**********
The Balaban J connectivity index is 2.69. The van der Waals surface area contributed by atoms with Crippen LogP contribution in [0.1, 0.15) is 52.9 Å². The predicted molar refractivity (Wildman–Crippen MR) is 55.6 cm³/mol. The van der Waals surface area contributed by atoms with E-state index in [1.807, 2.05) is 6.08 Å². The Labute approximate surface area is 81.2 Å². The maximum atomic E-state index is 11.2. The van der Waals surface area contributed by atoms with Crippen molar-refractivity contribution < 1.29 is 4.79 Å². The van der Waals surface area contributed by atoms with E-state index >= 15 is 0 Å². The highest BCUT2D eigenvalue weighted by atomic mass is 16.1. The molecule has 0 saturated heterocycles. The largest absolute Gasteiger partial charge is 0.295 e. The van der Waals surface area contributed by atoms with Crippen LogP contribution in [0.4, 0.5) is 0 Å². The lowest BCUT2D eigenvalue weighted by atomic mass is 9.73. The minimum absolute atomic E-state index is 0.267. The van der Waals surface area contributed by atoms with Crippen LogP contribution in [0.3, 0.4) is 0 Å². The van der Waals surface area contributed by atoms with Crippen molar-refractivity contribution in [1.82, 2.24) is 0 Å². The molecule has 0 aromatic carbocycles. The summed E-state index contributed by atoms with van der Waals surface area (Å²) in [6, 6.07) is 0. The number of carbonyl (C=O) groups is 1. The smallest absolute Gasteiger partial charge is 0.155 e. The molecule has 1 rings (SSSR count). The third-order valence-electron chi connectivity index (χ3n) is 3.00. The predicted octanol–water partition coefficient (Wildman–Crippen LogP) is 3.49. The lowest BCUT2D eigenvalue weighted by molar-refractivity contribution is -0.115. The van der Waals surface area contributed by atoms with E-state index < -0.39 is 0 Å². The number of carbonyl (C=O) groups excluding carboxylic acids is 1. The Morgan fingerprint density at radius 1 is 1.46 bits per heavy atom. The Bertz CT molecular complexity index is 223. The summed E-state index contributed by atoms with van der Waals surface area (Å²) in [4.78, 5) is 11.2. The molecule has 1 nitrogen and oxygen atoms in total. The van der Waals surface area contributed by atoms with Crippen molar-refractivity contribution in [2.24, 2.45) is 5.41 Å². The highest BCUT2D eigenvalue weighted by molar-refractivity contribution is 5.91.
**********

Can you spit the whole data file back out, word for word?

The Balaban J connectivity index is 2.69. The van der Waals surface area contributed by atoms with Crippen LogP contribution in [0.1, 0.15) is 52.9 Å². The predicted molar refractivity (Wildman–Crippen MR) is 55.6 cm³/mol. The van der Waals surface area contributed by atoms with E-state index in [1.807, 2.05) is 6.08 Å². The Labute approximate surface area is 81.2 Å². The maximum atomic E-state index is 11.2. The van der Waals surface area contributed by atoms with Crippen molar-refractivity contribution < 1.29 is 4.79 Å². The van der Waals surface area contributed by atoms with E-state index >= 15 is 0 Å². The highest BCUT2D eigenvalue weighted by atomic mass is 16.1. The molecule has 0 saturated heterocycles. The largest absolute Gasteiger partial charge is 0.295 e. The van der Waals surface area contributed by atoms with Crippen LogP contribution in [0.4, 0.5) is 0 Å². The lowest BCUT2D eigenvalue weighted by atomic mass is 9.73. The minimum absolute atomic E-state index is 0.267. The van der Waals surface area contributed by atoms with Crippen LogP contribution in [0.3, 0.4) is 0 Å². The van der Waals surface area contributed by atoms with Crippen molar-refractivity contribution in [1.82, 2.24) is 0 Å². The molecule has 0 aromatic carbocycles. The summed E-state index contributed by atoms with van der Waals surface area (Å²) in [6, 6.07) is 0. The number of carbonyl (C=O) groups is 1. The smallest absolute Gasteiger partial charge is 0.155 e. The molecule has 1 rings (SSSR count). The third-order valence-electron chi connectivity index (χ3n) is 3.00. The predicted octanol–water partition coefficient (Wildman–Crippen LogP) is 3.49. The lowest BCUT2D eigenvalue weighted by molar-refractivity contribution is -0.115. The van der Waals surface area contributed by atoms with E-state index < -0.39 is 0 Å². The number of carbonyl (C=O) groups excluding carboxylic acids is 1. The Morgan fingerprint density at radius 1 is 1.46 bits per heavy atom. The Bertz CT molecular complexity index is 223. The summed E-state index contributed by atoms with van der Waals surface area (Å²) in [4.78, 5) is 11.2. The molecule has 1 nitrogen and oxygen atoms in total. The van der Waals surface area contributed by atoms with Crippen molar-refractivity contribution in [2.24, 2.45) is 5.41 Å². The highest BCUT2D eigenvalue weighted by molar-refractivity contribution is 5.91.